June 30, 2004



Keywords: Newsletter 

JFS Newsletter No.22 (June 2004)

About 600 Japanese companies are said to have issued environmental reports. The General Press Corporation, a JFS corporate member and web content provider, issued a "Survey of Corporate Environmental Reports 2003" based on a study of 285 Japanese companies. Here we present some of the trends in environmental reporting as revealed in this survey.

As for the titles of such reports, 231 companies (81.1%) use "environmental report," 30 companies (10.5%) use "social/environmental report," 9 (3.2%) use "responsible care report," 8 (2.8%) use "sustainability report," 5 (1.8%) use "environmental management report" and 2 (0.7%) use "CSR (Corporate Social Responsibility) report." No environmental reports were consolidated with the annual report. A shift from "environmental report" to "sustainability report" or "CSR report" seems likely in the near future.

Regarding content, 65.2 percent of the reports discuss environmental topics only, while 27.4 percent deal with non-environmental issues such as legal compliance, social responsibility, and labor safety/hygiene. Only 6.7 percent touch on the so-called the "triple bottom line" (economy, society and environment) set out in the Global Responsibility Initiative (GRI) guidelines, which were drawn up by the Global Reporting Initiative organization with the aim of creating universally applicable guidelines.

About half (50.9%) of the reports "are based on" or otherwise use as reference guidelines drawn up by Japan's Ministry of the Environment, while 30.2 percent use the GRI guidelines as reference.

Environmental accounting results were presented in 82.8 percent of the reports. Measures of progress in environmental management such as eco-efficiency (sales divided by an environmental impact index) and "Factor X" were introduced by 7.7 percent of the companies. In addition, those describing the activities of their overseas offices increased substantially from last year, to 21.8 percent.

Interest has been growing in CSR, and top executives mentioned it in the introductory section of 21.8 percent of the reports, while corporate governance was referred to in 9.8 percent. Following a series of corporate scandals in recent years, society's demand for corporate accountability has risen and an increasing number of companies have created a legal compliance division. Thus, statements about compliance greatly increased compared to last year, and were found in 24.9 percent of the 2003 reports.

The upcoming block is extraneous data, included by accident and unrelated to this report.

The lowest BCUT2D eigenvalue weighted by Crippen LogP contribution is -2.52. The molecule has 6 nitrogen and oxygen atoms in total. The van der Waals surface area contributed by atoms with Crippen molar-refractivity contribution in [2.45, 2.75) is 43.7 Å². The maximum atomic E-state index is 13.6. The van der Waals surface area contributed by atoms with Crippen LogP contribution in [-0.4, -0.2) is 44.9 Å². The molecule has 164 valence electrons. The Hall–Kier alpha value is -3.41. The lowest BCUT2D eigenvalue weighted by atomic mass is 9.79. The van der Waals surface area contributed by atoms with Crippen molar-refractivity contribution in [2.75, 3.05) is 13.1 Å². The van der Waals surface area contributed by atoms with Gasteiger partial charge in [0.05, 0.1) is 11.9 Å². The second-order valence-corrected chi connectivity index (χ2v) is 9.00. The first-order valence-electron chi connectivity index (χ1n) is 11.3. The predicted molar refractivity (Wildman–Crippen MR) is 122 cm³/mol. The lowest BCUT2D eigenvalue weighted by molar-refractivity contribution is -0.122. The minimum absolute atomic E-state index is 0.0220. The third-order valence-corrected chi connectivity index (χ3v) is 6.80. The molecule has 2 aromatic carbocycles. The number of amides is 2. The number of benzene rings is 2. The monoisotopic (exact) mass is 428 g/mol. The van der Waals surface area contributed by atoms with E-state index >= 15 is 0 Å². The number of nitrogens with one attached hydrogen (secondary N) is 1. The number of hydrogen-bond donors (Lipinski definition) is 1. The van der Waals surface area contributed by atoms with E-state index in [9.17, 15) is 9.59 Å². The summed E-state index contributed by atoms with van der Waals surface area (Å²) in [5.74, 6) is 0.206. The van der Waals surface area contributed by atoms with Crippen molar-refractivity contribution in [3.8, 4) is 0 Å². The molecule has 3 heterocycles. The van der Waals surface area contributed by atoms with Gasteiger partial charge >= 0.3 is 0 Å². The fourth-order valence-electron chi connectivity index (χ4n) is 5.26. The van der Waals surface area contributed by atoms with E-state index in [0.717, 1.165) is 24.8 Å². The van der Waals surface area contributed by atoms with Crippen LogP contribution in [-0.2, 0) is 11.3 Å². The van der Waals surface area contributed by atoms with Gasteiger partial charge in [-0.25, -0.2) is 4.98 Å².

Regarding social topics, many companies reported their activities to stakeholders; 20.0% reported to customers, 62.5% to employees and 6.0% to business partners.

Although seven percent described economic performance in terms of the "triple bottom line," in most cases these descriptions were limited to total sales, operating profits and other financial information.

Various attempts were made to improve readability. For example, 38.6 percent of the reports summarized the year's major activities in short paragraphs or as titles in their introductory pages, 47.4 percent had columns and true stories, and 36.8 percent included comments by employees, in order to add a touch of life or a sense of familiarity to the reports.

Third-party reviews were conducted by 30.2 percent of the companies, most frequently by auditing corporations, but also increasingly by environmental non-profit organizations and experts able to provide critical advice.
Negative information, such as accidents and violations, were disclosed by 16.8 percent of the companies.

Some companies considered the environmental impact of the reports themselves; 77.5 percent used soybean oil inks, including 9.1 percent that used inks containing no volatile organic compounds, and 78.2 percent used recycled paper, including 4.9 percent that used non-pulp materials such as kenaf and bamboo. An increasing number of companies (7 percent) used Forest Stewardship Council (FSC)-certified paper.

A majority of companies, 66.3 percent, posted their reports on the company web site, as well as publishing a printed report, and 22.8 percent of these provided additional or new data not in their printed reports to their websites.

These are the major trends as shown through the key data and analyses in the General Press Corporation's Survey of Corporate Environmental Reports 2003.

To sum up general trends, more and more companies are now trying to include not only environmental but also social and economic indices of their activities, especially in accordance with the guidelines of the Ministry of the Environment and the GRI. Many companies now regard the publication of their environmental report not just as an obligation but as a useful communication tool, striving to make the report more readable, more honest about disclosing negative information, and more closely linked to their website.

These trends represent the current state and direction of Japanese corporations' efforts toward sustainability, including increased attention to stakeholders.

(Junko Edahiro)